Brand new knitter

I have been knitting now for a whopping 4 hours. Iam making a Katy Cowl Scarf with bulky yarn & 15 needles. It is a plain garter stitch for the whole scarf. I have taken it apart 3 times so far because I wasn’t consistent with the tension. I cast on 22, and now suddenly I have 88 loops on my needles. As I get ready to pull it apart again, could somebody please give me an idea of what I might have done wrong?

Welcome to KH!

Knitting with even tension just takes practice. If you don’t want your scarf to be a practice piece start by just knitting for awhile till you feel comfortable and it should start evening out.

The extra stitches though is a very common problem for new knitters. These are the most common reasons this could be happening.

  1. Make sure your working yarn is in back of your work when you are knitting. When it’s not in back you sometimes can create what is called a yarn over (aka YO) which is an increase.

  2. Make sure you are knitting only the stitches and not the thread between the stitches. Knitting the thread between is also an increase.

Count your stitches after every row to see where you might be making a mistake.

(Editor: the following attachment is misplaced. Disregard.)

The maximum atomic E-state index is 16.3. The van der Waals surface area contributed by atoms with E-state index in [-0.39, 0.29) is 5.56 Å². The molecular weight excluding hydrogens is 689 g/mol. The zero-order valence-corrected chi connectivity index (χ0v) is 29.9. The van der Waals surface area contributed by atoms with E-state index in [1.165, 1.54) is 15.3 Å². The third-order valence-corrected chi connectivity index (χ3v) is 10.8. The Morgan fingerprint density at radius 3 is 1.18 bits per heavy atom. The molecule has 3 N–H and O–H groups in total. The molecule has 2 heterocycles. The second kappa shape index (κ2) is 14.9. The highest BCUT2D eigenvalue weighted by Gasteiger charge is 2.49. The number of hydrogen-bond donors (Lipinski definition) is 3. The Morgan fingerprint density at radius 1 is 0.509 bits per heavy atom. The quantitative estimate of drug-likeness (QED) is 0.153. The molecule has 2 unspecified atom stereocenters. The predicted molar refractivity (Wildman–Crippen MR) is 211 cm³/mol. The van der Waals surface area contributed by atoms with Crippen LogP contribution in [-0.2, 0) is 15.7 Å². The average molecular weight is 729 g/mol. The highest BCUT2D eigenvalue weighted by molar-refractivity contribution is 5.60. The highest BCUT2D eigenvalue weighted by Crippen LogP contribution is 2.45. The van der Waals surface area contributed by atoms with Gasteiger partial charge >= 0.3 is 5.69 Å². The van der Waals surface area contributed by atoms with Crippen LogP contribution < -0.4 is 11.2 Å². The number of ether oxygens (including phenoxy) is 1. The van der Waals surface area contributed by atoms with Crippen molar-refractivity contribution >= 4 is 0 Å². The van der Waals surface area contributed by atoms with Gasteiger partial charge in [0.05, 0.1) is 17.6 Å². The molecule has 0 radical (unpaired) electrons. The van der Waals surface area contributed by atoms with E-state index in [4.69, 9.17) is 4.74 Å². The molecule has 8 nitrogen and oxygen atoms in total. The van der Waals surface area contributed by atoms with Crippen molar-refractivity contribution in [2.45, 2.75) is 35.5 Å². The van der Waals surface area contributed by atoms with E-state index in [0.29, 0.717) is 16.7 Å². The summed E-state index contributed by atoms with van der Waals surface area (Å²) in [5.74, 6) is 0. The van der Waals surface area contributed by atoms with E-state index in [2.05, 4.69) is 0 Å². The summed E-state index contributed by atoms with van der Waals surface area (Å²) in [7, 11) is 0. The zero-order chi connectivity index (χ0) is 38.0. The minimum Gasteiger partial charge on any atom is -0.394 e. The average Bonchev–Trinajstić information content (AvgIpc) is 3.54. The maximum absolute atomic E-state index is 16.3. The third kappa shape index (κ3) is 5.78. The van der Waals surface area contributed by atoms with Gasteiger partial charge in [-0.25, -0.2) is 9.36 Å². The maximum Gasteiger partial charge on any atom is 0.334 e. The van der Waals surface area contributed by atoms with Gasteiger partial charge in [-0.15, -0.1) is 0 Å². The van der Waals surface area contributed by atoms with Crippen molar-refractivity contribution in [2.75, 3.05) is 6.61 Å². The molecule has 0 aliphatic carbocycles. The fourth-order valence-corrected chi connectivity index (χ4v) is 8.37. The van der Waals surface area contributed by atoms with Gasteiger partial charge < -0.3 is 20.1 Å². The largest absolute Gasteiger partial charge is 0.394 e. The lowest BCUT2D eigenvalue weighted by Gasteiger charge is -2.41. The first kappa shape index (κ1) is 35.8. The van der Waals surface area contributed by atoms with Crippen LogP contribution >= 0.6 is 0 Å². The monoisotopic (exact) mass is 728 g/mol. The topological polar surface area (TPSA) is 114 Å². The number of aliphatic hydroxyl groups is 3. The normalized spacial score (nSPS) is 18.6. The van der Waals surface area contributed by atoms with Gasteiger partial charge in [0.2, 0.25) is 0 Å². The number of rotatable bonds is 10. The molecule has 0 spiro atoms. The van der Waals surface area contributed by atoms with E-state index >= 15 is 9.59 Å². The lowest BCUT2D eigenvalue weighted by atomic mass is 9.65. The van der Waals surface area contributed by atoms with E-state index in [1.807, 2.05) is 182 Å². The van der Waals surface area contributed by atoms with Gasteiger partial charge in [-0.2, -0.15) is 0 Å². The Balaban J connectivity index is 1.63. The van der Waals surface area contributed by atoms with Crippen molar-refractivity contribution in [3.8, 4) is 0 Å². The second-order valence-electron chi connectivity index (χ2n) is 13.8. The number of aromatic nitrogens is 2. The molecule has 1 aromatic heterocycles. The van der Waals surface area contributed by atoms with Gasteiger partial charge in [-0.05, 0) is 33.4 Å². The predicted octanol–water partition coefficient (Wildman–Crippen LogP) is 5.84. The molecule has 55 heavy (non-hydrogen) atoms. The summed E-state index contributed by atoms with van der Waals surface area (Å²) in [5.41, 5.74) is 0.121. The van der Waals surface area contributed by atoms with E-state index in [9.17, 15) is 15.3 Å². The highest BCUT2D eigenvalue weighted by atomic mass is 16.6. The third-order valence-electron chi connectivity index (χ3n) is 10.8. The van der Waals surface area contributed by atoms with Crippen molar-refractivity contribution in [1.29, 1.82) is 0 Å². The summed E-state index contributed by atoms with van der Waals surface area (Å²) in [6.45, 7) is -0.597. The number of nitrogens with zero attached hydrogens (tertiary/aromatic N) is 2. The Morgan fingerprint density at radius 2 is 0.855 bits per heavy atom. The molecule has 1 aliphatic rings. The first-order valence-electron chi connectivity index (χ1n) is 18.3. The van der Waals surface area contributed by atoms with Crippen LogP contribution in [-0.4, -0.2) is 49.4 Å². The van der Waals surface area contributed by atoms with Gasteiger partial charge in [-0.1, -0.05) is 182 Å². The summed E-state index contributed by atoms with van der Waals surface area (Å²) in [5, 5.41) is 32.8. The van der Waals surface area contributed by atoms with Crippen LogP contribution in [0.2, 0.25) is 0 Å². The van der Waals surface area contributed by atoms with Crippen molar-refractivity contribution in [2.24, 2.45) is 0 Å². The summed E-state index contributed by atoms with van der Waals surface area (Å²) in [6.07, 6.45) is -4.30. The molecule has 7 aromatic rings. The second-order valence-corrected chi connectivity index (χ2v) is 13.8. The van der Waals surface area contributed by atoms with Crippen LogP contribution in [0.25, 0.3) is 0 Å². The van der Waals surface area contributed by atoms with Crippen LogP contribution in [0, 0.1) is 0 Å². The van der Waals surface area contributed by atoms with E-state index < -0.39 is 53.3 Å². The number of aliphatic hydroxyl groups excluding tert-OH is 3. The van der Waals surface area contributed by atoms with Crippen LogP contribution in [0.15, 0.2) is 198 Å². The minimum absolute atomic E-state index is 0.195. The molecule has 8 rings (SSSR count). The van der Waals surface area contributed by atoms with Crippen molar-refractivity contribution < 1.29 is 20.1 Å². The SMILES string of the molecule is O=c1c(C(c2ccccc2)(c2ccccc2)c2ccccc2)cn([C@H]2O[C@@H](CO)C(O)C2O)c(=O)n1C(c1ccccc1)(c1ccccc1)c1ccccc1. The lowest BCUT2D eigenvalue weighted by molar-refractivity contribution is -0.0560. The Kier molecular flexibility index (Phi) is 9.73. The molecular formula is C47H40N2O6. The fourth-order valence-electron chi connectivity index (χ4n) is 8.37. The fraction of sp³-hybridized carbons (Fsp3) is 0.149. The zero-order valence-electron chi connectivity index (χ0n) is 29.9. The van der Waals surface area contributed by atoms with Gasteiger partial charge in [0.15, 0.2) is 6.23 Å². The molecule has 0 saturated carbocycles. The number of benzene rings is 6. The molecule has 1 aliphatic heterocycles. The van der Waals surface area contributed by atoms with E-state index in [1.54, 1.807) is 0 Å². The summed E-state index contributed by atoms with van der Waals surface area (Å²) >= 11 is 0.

If you find you have the yarn in front of your needles move it to the back by bringing it between your needles not over the top. Bringing it to the back by going over the needles will create a yarnover and an additional stitch.

KnitTink

Stop at the end of every row and count your stitches. One of these days when you’re much more used to knitting, you’ll only do that every once in a while, but for now, check every row. That way, if you’re gaining stitches, yoú’ll catch them and fix them before you get a long way down the road.
Besides the accidental yarn overs, one really common cause of added stitches is working so tightly that the previous row pulls up and looks like more stitches. Since you’re working with big yarn and needles, the problem can be more annoying, but also easier to see and fix.
Another thing that helps new knitters, although it won’t matter on this pattern: when you have a project with a right and wrong side, like a sweater, use any kind of marker you need to mark the right side/public side/outside of the work. When you lay your work down, try to stop at the end of a row. If you can’t, try to mark the direction you were going. Especially when you’re new, it’s easy to get turned around. If you have scrap paper and a big safety pin, you can even make notes to yourself–“Row 22 is finished” and pin that to the work so you remember where you left off.